Q: What inspired you to start this tradition?

A: I had always been a runner, but reading the  book called Ultramarathon Man in my junior year of high school opened my eyes to longer distance running and I thought, “Wow I could do this!”

When I told my parents about my goal, they suggested doing it for charity. Having grown up in Orange County I knew about CHOC Children’s, but I had never needed treatment here. I did some research and got to learn more about what CHOC did for kids in the community, and all the wonderful things that happen there, and I decided to raise money for CHOC via this run.

Before that I had only run 15-20 miles at a time. I figured if other people were doing it, why couldn’t I?

I completed it in 23 hours and raised $7,000 for CHOC. I had a desire to run far and help people, and I’ve been lucky to be healthy and able to run. But I know there’s many kids out there who maybe want to run, but can’t. I feel like it’s my responsibility to help.

Jesse's 200 mile run
The course for Jesse’s 200 mile run

Q: What inspired you to double the distance of your first run?

This will be third attempt at ultramarathon running. After the first run, I decided I wanted to do it again but run farther, raising even more awareness and funds for CHOC.

In January 2007, I set out to run 200 miles and raise $20,000 for CHOC. At 20 or so miles, my legs just didn’t feel right. At about 89 miles, I changed my route and moved to a track to help my legs. After another 30 miles my temperature started to drop and by that point I had been running over 30 hours continuously. My crew sat me down at mile 124 and said it was time to stop. Crew sat him down at mile 124 and said it was time to stop.

I had promised CHOC two things- I accomplished my primary goal of raising money, shattering my goal by raising $50,000.But I never finished that 200 miles. I always knew I wanted to attempt it again, but never knew the right time.

It’s been 10 years since I first attempted my 200-mile run. In the past decade I’ve gone to school, started working, gotten married, and I have a son on the way. I decided this was the right time.

After that failed run I was devastated. I thought I left everyone down. It took me awhile to realize I did not fail. There’s no guarantee I will finish this 200 miles, but if I don’t, I will attempt again.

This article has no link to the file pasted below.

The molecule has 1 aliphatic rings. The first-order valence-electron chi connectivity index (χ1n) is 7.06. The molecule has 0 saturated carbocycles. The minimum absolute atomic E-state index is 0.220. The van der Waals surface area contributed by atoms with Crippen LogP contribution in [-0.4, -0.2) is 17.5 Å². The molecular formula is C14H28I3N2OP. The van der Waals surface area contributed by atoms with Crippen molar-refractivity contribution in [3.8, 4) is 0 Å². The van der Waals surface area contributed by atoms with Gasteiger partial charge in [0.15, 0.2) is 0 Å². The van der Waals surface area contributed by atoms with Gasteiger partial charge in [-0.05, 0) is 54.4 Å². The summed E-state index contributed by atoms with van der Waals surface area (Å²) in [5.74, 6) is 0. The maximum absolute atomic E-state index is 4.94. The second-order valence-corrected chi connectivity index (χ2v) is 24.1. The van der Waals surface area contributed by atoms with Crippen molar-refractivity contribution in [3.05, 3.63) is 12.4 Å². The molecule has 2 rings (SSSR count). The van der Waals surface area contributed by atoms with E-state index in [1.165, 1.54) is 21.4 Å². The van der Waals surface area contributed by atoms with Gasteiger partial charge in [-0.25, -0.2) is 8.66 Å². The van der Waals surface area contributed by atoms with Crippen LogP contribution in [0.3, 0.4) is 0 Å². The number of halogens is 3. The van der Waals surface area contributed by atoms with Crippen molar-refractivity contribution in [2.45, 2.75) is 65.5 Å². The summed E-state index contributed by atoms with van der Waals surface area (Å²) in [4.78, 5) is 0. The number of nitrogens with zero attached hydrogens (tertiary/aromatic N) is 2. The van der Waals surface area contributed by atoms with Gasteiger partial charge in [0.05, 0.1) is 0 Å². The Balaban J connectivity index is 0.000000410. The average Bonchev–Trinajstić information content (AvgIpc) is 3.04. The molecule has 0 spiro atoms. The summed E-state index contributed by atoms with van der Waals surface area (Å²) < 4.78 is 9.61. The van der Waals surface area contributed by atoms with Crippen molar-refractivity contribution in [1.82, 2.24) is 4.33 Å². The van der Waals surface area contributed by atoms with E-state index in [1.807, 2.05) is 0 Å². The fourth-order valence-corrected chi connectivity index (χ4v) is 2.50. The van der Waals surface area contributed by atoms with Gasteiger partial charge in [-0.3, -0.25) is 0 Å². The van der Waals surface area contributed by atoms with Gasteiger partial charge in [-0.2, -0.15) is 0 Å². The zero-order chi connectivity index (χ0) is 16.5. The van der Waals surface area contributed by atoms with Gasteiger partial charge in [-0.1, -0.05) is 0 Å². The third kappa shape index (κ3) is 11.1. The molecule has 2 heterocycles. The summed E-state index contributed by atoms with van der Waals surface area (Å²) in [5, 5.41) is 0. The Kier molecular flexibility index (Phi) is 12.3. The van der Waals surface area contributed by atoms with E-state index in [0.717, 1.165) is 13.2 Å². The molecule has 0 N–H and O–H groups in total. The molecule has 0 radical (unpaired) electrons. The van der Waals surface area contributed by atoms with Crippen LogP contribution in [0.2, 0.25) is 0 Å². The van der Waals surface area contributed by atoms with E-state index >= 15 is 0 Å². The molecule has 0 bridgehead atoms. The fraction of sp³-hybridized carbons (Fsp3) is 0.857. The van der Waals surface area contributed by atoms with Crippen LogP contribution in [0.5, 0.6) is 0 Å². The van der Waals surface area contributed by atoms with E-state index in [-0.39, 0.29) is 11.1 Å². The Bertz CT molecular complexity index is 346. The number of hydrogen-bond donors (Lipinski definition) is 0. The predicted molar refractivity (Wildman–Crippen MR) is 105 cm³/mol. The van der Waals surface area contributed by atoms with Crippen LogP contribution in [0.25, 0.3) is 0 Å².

Q: How do you train for such an intense physical challenge?

A: I try to run every night after work for an hour or two, and save my long training runs of up to 100 miles for the weekend. My goal is to finish the 200 mile route in 48-60 hours nonstop. I do have to stop and obey traffic laws, but I hydrate and eat power bars, energy bites and granola bars on the route. In some food there is caffeine to help me stay awake. It’s all a mental game. The first 50 miles is physical and the rest is mental.

My crew is made up of family and friends who ride in an RV alongside me. Some friends take shifts running with me to keep me awake and make sure I’m feeling healthy.

Q: What inspires you about the patients and doctors at CHOC?

A: I’m inspired by the patients at CHOC. They are my motivation for doing this. I fight for 48-60 hours on this run, but they can be fighting for their lives. Running such a long distance is painful and it hurts at times, but they pain can last longer.

I don’t make a lot of money, but I can use my abilities to help these kids. I want to help people understand that they don’t have to go out there and run 200 miles. Just do the little things you can do to make your community better – especially younger kids.

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How to Keep your Healthy New Year’s Resolutions

By Alexia Hall, registered dietitian at CHOC Children’s